Thomas Dacre, 2nd Baron Dacre of Gilsland, KG was the son of Humphrey Dacre, 1st Baron Dacre of Gilsland and Mabel Parr, great-aunt of queen consort Catherine Parr, the sixth and final wife of King Henry VIII of England. His mother was the daughter of Sir Thomas Parr of Kendal by his wife, Alice Tunstall.
Thomas Burgh, 1st Baron Burgh also spelt Borough, KG, 1st Baron Borough of Gainsborough, also de jure 5th Baron Strabolgi and 7th Baron Cobham of Sterborough, was an English peer. In 1513 he was knighted on Flodden Field, where he was one of the King's Spears, a bodyguard of King Henry VIII. He was a Member of Parliament in 1529 and later became Lord Chamberlain to Anne Boleyn. He was also one of the twenty-six Peers summoned to the trial of Anne Boleyn in May 1536.
Philippa Neville, Baroness Dacre (1386–1453), was born at Raby Castle, Staindrop, Durham.
Thomas Dacre, 6th Baron Dacre of Gilsland, was born at Naworth Castle, Cumberland, on 27 October 1387, the son of William Dacre, 5th Baron Dacre of Gilsland, by Joan Douglas, the illegitimate daughter of Sir William Douglas, 1st Earl of Douglas.
Joan Dacre, 7th Baroness Dacre was a suo jure peeress of England. She was born in Gilsland, the daughter of Sir Thomas Dacre (1410–1448) and Elizabeth Bowett.
Sir Thomas Moulton was an English landowner, knight, admiral and judge during the reigns of King John and King Henry III. From a family with landholdings in the south of Lincolnshire, he was the son and heir of Thomas Moulton and his wife Eleanor Boston. After initial military service, he became a senior judge and held important government positions, in the process extending his inherited estates and accumulating considerable wealth.
Multon is a surname of Anglo-Saxon origin. It may have derived from the word mule and tun, meaning enclosure or farm for mules. Notable people with the surname include:
Thomas Dacre, 4th Baron Dacre of Gilsland, also Baron Greystoke was an English Member of Parliament and after his father's death a peer and major landowner in the counties of Cumberland, Yorkshire and Northumberland.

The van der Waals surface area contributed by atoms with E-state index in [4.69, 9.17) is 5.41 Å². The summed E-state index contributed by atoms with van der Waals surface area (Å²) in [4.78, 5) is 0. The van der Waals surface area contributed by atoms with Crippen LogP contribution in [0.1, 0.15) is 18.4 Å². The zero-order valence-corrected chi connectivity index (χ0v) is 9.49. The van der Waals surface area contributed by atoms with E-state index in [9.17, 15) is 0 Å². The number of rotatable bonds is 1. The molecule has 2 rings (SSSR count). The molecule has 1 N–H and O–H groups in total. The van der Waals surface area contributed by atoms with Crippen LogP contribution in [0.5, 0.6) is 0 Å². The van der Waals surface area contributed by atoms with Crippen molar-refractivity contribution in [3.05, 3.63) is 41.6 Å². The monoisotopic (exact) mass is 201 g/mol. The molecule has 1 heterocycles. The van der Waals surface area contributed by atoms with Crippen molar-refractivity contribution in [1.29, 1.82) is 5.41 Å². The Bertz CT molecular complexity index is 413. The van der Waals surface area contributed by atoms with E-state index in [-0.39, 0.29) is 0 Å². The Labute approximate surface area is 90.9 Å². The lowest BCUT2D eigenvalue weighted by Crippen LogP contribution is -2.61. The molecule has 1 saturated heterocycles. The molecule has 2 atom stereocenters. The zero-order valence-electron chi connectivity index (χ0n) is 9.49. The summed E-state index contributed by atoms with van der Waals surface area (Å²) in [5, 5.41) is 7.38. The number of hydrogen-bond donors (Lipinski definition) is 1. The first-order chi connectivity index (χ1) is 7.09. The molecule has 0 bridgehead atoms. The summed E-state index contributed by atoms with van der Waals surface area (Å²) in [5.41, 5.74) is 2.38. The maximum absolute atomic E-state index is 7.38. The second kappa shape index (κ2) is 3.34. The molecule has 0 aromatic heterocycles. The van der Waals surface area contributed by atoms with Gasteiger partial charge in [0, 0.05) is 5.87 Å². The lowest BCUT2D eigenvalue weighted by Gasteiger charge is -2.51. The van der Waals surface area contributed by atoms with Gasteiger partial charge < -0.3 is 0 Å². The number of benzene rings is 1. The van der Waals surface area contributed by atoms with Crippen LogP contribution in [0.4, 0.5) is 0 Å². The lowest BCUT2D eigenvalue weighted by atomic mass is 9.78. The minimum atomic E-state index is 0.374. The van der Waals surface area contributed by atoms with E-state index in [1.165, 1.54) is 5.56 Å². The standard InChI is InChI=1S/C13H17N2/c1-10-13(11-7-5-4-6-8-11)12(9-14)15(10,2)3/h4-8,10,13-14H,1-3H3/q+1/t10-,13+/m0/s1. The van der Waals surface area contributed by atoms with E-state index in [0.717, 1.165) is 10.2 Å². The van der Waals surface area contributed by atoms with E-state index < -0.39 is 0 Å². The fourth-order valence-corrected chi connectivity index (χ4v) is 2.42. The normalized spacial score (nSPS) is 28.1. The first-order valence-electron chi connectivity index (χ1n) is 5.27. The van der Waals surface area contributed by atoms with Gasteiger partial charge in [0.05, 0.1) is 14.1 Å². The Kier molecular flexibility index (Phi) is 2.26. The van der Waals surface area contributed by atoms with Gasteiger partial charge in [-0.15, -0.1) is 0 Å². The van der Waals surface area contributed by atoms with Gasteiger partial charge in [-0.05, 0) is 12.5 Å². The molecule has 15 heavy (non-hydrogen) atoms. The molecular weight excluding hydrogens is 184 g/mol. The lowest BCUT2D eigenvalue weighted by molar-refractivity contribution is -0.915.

George Dacre, 5th Baron Dacre of Gilsland, also Baron Greystoke was an English peer and landowner in the county of Cumberland.
Humphrey Dacre, 1st Baron Dacre of Gilsland, was an English soldier, Cumberland landowner and peer.
William Dacre, 2nd Baron Dacre was an English peer. In the final months of his life he was also 3rd Baron Multon of Gilsland. In some sources he is called William de Dacre.
John Harington, 1st Baron Harington (1281–1347) of Aldingham in Furness, Lancashire, was an English peer, created Baron Harington by writ of summons to Parliament dated 1326.
Hugh Dacre, 4th Baron Dacre (1335–1383) was an English nobleman. He was born in 1335, the youngest son of Ralph Dacre, 1st Baron Dacre and his wife Margaret de Multon, 2nd Baroness Multon of Gilsland. His two older brothers preceded him in the barony, but both died childless. His brother William, the second baron, married but died childless in 1361. His brother Ralph, the third baron, was a clergyman who died unmarried and without issue in 1375. Hugh may have been implicated in his predecessor's death; he and Nicholas Harrington were excommunicated by the Archbishop of York, likely in connection with the murder, and they were both presented for the murder at Preston, though they escaped long-term repercussions.
Ralph Dacre, 3rd Baron Dacre was an English noble and clergyman. He was the third son of Ralph Dacre, 1st Baron Dacre and his wife Margaret de Multon, 2nd Baroness Multon of Gilsland, with two older brothers and one younger brother (Hugh). He would become the second of three of the brothers to succeed to the title of Baron Dacre.